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New trimming question

1426 Views 14 Replies 12 Participants Last post by  gunsgunsguns
I am fairly new to reloading. I have a question when it comes to case trimming. I notice a lot of people recommend that you trim cases before decapping and resizing. This does not make sense to me. Doesn't resizing stretch the case? So if you trim all the cases to the same length and then resize, don't you stand a pretty good chance that 1. cases may be slightly different in length and 2. the case could stretch past the max length. I think it makes more sense to decap/resize and then trim. What is the correct way and why?

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In thepory yes, after resizing is the best time to trim the cases. It is just that there isn't a lot of difference, and not a lot wrong with doing it the other way.

Cases are much more likely to contract rather than expand in length, by firing alone. It is primarily forming them back to an easy fit in the chamber that lengthens them. But it generally takes a few firings to do this to a harmless extent, and doing it before the last of them does little harm.

Basically firing thins (and therefore increases the sheet area of) the cases even where they are thick. Sizing has to squash them back again, only partly by thickening the brass, and it does it where they are most sizeable, i.e where they are thinnest and most annealed. The part of that process which isn't thickening of the brass, turns into added neck length.

Not all cases are alike in what happens. An old-fashioned one, with a very tapered body and thin walls, has a powder chamber which tapers from head to shoulder. There is a pronounced tendency for the pressure on that slope to stretch the brass forward, producing thinning near the head. A modern case, nearly straight-bodied and with strongly tapered wall thickness, tapers internally from the shoulder rearward. The tendency is for brass to be squeezed rearward.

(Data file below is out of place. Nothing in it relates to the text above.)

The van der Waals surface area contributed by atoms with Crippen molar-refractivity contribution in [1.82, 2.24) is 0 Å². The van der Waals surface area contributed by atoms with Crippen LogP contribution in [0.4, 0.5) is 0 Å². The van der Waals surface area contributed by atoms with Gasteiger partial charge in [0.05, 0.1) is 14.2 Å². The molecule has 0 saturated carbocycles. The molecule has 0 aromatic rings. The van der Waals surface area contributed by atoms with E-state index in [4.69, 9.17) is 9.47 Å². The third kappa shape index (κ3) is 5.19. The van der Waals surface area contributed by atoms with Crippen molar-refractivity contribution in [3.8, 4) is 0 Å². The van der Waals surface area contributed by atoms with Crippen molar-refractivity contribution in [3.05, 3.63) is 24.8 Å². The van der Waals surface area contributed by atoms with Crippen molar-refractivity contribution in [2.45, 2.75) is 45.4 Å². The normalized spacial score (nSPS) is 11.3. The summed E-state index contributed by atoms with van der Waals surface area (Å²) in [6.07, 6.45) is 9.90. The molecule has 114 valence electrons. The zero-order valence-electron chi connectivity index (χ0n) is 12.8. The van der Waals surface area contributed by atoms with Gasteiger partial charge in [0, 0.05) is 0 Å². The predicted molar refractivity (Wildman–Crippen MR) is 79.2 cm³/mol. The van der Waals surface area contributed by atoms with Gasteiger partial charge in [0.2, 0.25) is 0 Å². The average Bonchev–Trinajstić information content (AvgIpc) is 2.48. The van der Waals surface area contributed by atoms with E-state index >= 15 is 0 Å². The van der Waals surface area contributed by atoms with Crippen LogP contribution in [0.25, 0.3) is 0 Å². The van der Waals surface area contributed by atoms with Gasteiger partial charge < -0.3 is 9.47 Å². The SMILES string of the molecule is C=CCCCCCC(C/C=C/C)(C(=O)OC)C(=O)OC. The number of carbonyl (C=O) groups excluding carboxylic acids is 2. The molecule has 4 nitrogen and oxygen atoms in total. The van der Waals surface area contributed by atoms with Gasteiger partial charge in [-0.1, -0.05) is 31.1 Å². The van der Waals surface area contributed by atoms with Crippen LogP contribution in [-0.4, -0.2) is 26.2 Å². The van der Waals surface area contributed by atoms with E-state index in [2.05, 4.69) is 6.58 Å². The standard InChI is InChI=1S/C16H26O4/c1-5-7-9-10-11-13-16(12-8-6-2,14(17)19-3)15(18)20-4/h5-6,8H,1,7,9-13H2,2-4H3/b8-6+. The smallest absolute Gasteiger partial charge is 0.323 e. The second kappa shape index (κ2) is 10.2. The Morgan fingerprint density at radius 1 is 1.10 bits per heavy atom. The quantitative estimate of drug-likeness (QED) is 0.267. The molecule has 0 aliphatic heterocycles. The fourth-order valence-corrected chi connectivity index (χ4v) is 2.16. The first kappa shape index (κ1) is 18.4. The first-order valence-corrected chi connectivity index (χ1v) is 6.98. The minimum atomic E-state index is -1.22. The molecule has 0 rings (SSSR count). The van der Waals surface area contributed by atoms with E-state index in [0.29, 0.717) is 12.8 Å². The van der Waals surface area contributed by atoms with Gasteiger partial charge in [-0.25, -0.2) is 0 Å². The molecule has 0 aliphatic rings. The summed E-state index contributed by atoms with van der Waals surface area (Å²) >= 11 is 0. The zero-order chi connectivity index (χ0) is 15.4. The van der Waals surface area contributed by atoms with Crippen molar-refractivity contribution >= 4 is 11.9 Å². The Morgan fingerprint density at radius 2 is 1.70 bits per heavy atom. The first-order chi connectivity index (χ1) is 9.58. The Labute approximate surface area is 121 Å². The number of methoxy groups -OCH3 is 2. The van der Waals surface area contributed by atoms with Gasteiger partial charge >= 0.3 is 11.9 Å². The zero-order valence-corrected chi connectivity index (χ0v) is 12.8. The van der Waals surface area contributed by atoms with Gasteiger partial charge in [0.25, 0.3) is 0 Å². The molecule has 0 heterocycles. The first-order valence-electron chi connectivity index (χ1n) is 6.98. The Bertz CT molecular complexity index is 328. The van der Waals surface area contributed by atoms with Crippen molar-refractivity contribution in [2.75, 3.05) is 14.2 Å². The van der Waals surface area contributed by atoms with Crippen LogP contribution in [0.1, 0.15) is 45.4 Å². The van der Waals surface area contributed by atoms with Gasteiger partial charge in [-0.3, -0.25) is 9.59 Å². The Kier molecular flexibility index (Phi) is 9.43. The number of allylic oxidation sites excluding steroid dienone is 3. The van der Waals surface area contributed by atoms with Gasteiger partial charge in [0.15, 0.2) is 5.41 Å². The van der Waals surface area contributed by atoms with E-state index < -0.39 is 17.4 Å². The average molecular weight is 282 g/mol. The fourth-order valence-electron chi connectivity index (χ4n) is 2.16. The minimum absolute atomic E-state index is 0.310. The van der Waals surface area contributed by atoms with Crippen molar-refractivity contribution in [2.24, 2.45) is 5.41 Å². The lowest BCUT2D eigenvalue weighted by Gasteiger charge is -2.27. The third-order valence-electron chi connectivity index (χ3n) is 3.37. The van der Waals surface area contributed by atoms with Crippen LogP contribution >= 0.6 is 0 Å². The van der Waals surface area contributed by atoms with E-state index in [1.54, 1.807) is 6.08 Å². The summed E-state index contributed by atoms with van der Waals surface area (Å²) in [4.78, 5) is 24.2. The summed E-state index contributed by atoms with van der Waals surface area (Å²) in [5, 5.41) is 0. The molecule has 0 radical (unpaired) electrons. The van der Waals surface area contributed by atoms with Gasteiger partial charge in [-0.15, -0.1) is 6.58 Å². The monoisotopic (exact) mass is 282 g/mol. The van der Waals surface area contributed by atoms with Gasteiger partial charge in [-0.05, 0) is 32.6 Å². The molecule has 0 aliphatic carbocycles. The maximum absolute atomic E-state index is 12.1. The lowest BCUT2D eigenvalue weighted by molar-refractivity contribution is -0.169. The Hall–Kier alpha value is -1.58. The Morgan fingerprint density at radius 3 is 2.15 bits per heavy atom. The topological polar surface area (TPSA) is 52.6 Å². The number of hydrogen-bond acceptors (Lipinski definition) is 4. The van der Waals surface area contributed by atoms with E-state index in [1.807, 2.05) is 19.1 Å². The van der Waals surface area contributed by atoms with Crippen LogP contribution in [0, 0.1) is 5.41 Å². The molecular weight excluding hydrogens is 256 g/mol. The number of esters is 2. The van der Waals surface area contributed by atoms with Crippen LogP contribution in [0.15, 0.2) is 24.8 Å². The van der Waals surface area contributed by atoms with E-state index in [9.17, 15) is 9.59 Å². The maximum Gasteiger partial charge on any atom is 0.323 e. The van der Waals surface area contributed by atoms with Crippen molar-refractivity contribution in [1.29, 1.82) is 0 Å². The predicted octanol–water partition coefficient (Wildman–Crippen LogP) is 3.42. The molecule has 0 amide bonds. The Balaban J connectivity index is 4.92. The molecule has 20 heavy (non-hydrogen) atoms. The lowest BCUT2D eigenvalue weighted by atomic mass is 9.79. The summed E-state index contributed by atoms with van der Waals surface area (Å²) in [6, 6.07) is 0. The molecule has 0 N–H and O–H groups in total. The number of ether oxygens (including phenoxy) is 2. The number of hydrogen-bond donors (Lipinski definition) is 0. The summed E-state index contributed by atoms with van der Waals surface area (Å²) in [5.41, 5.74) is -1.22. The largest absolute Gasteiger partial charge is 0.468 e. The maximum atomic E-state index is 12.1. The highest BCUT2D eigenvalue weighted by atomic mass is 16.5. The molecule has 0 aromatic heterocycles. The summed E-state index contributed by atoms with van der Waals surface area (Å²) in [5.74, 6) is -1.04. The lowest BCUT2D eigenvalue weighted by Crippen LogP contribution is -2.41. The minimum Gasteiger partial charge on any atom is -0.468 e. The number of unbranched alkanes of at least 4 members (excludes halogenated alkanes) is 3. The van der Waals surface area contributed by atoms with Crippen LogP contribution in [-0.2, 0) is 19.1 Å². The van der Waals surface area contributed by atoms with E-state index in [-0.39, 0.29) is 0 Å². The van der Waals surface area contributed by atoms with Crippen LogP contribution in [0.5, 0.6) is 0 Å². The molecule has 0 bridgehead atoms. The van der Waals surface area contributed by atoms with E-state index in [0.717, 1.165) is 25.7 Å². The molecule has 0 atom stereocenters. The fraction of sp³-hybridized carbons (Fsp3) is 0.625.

This has two useful effects. The modern case has less tendency to separate near the head. There is also less tendency for it to lengthen. Finally, precision reloaders such as benchresters load to quite high pressures, but have their chambers and reloading dies very nearly identical in size, and they resize the neck only enough to give a very light hold on the bullet. They often use very few cases for a long period with no trimming at all. Note, though, that someone who hunts with cartridges in his pocket couldn't risk either of these, for fear of shifting bullets (dangerous if it is inwards), or missing the shot of a lifetime because dirt prevents the cartridge from chambering.

There is one more advantage of trimming your cases with the primers removed. You can use very inexpensive trimming devices such as the Lee hand case length gauge and cutter, aligned by a pilot ending in a rod which protrudes through the flash-hole. Even by hand this devices is fast enough to do this occasional job for many rifle reloaders.
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